According to a profile piece published in the New York Times, Bieber told his main writing partner and vocal producer, Poo Bear, that he wanted the followup album to be “inspirational”. The pair reportedly wrote more than 100 songs together for Purpose, searching for the sounds and words that would explain who Bieber is and wants to be in 2015. Although Poo Bear is more than a decade older than Bieber the pair had bonded over a shared love of ’90s R&B and were both raised in religious homes by struggling single mothers who instilled a strong morality and work ethic in their sons. “I just wanna honestly live like Jesus. Not be Jesus—I could never—I don’t want that to come across weird,” Bieber awkwardly explained in a recent interview with Complex. Maybe that trip to Australia to attend a Hillsong meeting wasn’t just for show…
It’s rare to hear Bieber without the background noise of crowds or controversy
There’s certainly no doubting the pure faith of his Beliebers who turned out en masse for his recent promotional shows and awkward interviews in Australia. For the first performance of that brief visit Bieber took to the stage at Fox FM’s rather optimistically named World Famous Rooftop, singing for a crowd of fans who’d signed waivers swearing that heart conditions, recent surgeries or mental illnesses posed no risk to the station’s legal team or insurance premiums. The street below had been closed off by police and hordes of fans gathered, many waving banners declaring their undying love or something a little stronger: “I’d Never Say Never” one promised, another just offered the blunt advice “Sniff and Lick”. Some fans had been queuing for their front row position since 2am.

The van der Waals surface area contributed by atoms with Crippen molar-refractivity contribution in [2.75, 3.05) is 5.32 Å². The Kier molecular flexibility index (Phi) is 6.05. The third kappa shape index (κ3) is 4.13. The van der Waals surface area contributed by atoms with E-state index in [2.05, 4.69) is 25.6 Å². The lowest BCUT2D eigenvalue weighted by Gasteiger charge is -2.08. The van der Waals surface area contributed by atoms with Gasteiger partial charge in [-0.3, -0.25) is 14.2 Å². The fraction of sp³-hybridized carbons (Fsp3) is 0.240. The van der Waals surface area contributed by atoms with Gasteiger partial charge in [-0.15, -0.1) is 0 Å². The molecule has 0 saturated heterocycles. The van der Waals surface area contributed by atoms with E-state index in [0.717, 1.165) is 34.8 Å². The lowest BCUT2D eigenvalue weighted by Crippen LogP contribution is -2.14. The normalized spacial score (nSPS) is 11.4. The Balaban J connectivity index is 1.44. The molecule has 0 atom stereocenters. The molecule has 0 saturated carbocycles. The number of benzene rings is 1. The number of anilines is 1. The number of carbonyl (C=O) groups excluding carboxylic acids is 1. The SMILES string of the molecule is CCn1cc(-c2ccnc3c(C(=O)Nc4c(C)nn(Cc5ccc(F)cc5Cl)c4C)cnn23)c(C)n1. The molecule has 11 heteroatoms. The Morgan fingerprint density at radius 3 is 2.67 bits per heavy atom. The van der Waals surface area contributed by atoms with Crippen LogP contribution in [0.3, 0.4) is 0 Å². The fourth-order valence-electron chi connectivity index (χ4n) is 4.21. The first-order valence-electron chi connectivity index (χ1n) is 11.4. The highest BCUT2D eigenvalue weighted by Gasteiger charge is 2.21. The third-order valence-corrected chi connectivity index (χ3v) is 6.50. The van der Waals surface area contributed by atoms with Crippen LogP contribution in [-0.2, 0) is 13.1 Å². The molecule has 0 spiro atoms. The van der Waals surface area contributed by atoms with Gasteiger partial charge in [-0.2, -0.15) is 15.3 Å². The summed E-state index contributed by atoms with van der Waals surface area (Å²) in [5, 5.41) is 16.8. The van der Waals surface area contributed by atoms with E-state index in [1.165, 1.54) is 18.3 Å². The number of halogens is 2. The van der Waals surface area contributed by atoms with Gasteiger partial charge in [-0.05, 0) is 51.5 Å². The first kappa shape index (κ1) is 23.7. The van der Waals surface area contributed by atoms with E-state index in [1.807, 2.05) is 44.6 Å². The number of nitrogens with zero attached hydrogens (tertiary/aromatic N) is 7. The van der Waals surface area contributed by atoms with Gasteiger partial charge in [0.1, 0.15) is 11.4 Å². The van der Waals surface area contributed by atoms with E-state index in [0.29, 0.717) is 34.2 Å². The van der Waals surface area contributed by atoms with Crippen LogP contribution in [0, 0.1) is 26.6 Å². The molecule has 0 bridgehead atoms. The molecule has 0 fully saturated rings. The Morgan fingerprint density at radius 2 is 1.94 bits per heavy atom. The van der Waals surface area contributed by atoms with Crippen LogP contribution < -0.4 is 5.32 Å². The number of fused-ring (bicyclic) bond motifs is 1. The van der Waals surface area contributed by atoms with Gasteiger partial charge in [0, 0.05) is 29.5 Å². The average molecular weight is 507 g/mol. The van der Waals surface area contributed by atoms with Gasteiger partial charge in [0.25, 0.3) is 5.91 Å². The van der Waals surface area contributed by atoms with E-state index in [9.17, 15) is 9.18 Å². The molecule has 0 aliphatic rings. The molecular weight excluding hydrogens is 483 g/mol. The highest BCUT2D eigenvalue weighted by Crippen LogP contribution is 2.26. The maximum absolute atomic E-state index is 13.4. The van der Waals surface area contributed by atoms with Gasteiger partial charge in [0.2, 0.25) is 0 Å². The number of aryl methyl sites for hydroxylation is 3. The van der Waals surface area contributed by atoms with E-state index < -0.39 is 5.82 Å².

The gig was never going to be quite intimate enough for those Beliebers, but there’s still something odd about seeing Bieber perform for a crowd of just 300 people where the loudest screams were the ones rising up from a larger crowd on the street below. Wearing sunglasses and shrouded beneath a hoodie and cap, he requested silence early on in the set. “There’s not a lot of production on this track,” he explained. “So if we could just try to respect the fact that I came all this way to sing for you guys … I really enjoy that, when I can just sing, and you can just listen.” It was at once both casually arrogant and naively honest, but it really is rare to hear Bieber without the background noise of crowds or controversy. The fans obeyed their idol; falling to a reverent hush interrupted only by the buzz of the Fox FM drones that darted about in the air above the stage.